Check this: a checklist for managing diabetes during pregnancy

Pregnant mom with glucometer

Managing type 1 or type 2 diabetes can be challenging, especially during pregnancy. It requires a balance of nutrition, exercise and medications (if prescribed) and it can require additional lifestyle changes. While your team of health care providers will offer sufficient support throughout your pregnancy, there are things you can do on your own to help manage the condition and keep glucose levels in check.

The reality is, if mismanaged or untreated, type 1 or type 2 diabetes can put your pregnancy—you and baby—at greater risk of short and long term complications. While this is important to know, it's equally important to hear this: there are ways you can help prevent complications. In fact, if treated properly, problems during pregnancy or after the birth of your child are much less likely or may not happen at all.

Use this checklist of things you can do to help ensure a healthy, happy outcome while managing type 1 or type 2 diabetes throughout pregnancy.

  • Check your blood sugar daily
    Routine monitoring is the best way to keep an eye on your glucose level. You should check yours as often as your provider recommends it.
  • Check again
    If your glucose level is above your target, test again. If it's still high, contact your provider.
  • Don't forget your A1C level
    Talk to your provider to see how often you should monitor this level as well.
  • Develop a plan
    Your provider will help you set goals during pregnancy.
Glucometer

Healthy blood glucose levels during pregnancy

After fasting for 8 hours at or below 95 mg/dL (5.3 mmol/L)

One hour after a meal at or below 140 mg/dL (7.8 mmol/L)

Two hours after a meal at or below 120 mg/dL (6.7 mmol/L)

A1C level less than 6%

  • Look out for hyperglycemia or hypoglycemia
    Remember to watch for symptoms of your blood sugar levels getting too high (hyperglycemia) or too low (hypoglycemia).
  • Take your meds
    Discuss medication needs with your provider and if prescribed medications like insulin, be sure to take them as prescribed. Remember to keep your medications handy and well-stocked so you don't run out.
  • Maintain a healthy diet
    If you need help creating or maintaining a healthy diet, you should schedule an appointment with a registered dietitian—and always follow any dietary restrictions given by your provider.
  • Keep moving
    Our rule of thumb? At least 30 minutes of physical activity a day. If you start a new regimen, check with your doctor to make sure your medication dosages are still right for you.
  • Maintain a "mom" lifestyle of healthy choices
    Do not drink alcohol or use tobacco and do your best to manage stress. Talk to your provider if you need help.
  • Take care of yourself
    General health and hygiene goes a long way the next nine months. Make sure to see an eye doctor, visit the dentist and schedule a visit with a foot doctor, too. If you can, maintain a healthy weight throughout pregnancy.
  • Share your plan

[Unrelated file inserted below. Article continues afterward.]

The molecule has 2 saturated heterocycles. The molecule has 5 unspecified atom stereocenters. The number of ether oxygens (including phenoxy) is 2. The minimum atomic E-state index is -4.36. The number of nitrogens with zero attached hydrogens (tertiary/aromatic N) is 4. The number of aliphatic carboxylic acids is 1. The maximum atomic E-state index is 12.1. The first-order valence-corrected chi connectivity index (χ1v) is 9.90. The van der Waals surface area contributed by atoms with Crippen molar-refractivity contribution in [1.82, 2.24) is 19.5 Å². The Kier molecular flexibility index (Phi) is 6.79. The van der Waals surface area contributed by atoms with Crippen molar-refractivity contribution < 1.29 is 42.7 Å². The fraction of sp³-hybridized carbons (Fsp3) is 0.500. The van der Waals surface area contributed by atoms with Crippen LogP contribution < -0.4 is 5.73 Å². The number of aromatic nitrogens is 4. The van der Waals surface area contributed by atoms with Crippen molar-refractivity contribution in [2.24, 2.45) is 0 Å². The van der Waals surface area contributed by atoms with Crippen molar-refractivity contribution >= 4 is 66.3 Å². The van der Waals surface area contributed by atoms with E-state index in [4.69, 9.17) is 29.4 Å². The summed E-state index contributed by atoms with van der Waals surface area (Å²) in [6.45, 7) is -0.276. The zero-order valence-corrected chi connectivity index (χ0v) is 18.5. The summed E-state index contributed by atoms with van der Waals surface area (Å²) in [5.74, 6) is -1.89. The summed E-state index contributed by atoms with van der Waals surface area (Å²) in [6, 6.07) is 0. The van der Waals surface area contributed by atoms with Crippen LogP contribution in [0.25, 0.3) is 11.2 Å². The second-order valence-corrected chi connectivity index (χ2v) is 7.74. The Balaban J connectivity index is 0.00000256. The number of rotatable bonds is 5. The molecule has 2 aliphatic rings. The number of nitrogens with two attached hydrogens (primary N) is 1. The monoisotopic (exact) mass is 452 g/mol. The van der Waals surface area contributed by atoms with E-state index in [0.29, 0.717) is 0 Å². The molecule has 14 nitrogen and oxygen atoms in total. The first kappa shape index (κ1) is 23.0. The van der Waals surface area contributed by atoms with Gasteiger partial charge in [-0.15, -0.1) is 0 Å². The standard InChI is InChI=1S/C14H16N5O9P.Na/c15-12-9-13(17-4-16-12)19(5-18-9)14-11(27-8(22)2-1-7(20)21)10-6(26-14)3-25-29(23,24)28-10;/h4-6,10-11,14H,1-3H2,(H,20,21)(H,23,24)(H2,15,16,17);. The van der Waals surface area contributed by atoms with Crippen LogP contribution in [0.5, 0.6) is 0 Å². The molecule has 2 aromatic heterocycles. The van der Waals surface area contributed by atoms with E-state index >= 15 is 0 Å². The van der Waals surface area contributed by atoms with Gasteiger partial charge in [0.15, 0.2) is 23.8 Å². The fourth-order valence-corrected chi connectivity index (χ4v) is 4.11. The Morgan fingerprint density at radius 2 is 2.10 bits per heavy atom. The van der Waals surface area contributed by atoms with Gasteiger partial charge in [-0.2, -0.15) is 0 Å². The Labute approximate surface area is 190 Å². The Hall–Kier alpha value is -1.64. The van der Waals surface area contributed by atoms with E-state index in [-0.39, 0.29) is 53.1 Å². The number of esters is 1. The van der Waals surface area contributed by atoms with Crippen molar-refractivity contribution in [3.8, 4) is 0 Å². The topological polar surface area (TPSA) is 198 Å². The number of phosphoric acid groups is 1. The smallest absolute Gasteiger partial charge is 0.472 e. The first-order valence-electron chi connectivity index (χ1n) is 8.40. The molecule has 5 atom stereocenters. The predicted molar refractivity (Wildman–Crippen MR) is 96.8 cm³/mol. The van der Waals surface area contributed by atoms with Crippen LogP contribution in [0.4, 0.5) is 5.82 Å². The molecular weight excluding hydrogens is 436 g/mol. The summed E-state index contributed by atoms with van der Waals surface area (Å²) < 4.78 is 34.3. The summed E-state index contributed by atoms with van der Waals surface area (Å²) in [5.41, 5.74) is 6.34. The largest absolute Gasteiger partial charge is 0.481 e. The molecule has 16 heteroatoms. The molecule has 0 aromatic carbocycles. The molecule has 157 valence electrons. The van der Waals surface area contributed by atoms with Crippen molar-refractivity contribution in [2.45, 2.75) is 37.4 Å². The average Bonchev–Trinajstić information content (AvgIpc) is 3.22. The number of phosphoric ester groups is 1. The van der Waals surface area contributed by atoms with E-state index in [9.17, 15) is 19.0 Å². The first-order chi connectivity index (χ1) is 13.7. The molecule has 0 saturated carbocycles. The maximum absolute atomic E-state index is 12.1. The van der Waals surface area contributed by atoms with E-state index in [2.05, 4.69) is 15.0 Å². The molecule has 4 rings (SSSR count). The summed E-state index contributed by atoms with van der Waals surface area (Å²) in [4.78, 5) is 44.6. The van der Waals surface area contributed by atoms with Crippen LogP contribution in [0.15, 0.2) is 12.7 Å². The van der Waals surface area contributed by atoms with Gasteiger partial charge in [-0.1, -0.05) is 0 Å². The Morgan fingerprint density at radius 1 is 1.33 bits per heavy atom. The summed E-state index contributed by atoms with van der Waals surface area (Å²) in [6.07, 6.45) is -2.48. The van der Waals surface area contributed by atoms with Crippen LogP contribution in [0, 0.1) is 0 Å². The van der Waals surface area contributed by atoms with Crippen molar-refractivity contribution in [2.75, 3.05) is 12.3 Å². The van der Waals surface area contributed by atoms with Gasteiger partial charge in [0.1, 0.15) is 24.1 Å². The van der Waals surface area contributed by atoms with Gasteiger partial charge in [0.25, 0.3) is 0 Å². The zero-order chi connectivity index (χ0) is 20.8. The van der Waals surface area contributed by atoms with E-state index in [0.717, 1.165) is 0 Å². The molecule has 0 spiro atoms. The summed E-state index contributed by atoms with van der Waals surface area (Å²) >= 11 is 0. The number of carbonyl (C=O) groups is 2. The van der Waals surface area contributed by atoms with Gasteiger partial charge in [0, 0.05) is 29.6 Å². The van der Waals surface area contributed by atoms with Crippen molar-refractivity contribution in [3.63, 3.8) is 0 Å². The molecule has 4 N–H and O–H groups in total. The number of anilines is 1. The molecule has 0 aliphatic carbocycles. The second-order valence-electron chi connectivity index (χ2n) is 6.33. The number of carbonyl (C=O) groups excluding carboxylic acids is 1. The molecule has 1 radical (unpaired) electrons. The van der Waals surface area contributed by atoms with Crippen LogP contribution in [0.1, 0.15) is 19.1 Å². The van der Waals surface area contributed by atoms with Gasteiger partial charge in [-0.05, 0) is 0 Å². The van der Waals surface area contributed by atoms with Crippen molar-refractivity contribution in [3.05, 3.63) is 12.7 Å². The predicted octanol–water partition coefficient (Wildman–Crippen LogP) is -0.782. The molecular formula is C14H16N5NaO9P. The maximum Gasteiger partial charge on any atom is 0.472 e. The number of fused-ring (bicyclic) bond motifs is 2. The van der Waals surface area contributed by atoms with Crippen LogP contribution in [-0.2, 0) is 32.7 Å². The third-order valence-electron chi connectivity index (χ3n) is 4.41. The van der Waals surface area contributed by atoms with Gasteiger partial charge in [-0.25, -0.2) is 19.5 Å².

Your diabetes management plan is important. That's why it's good to share it with people in your support system.
  • Monitor your blood pressure
    Be sure to use your blood pressure cuff and talk to your doctor about the risks of preeclampsia or eclampsia, which is high blood pressure during pregnancy
  • Check your urine
    You can check yours for ketones when you're sick or as recommended by your provider
  • Carry a card
    Keep a medical alert card, as well as your Priority Health member ID card handy in case of emergency
  • Don't miss an appointment
    Pre- and postnatal visits are crucial and you should never cancel or miss one if you can.

Get a more in-depth look at these checklist items and additional information about diabetes management and pregnancy.

Understanding gestational diabetes

During pregnancy, the body can sometimes struggle to properly use insulin. This causes gestational diabetes. While this form of diabetes tends to go away after delivery, you may be at risk for developing it again in later pregnancies, along with type 2 diabetes. That's why it's important to be proactive after your diagnosis, whether it means following a healthier diet or checking your glucose levels consistently.

Get an in-depth look at gestational diabetes management through pregnancy.

What to do between now and your next doctor's appointment?

  1. Bring any questions you might have to your next pre-natal appointment.
  2. Download the Ovia app on your smartphone or tablet. It's available on the App Store and Google Play.
    Ovia helps you stay one step ahead during your pregnancy with nutrition and fitness trackers, baby growth monitors and personalized alerts. A healthier pregnancy leads to a happier life for you and your little one.
  3. If you currently manage type 1 or type 2 diabetes, remember that you can monitor your blood sugar levels with a One Touch glucometer, which is 100% covered by your Priority Health plan.*

*Test strip coverage varies by plan; be sure to check your plan benefits to see your options.

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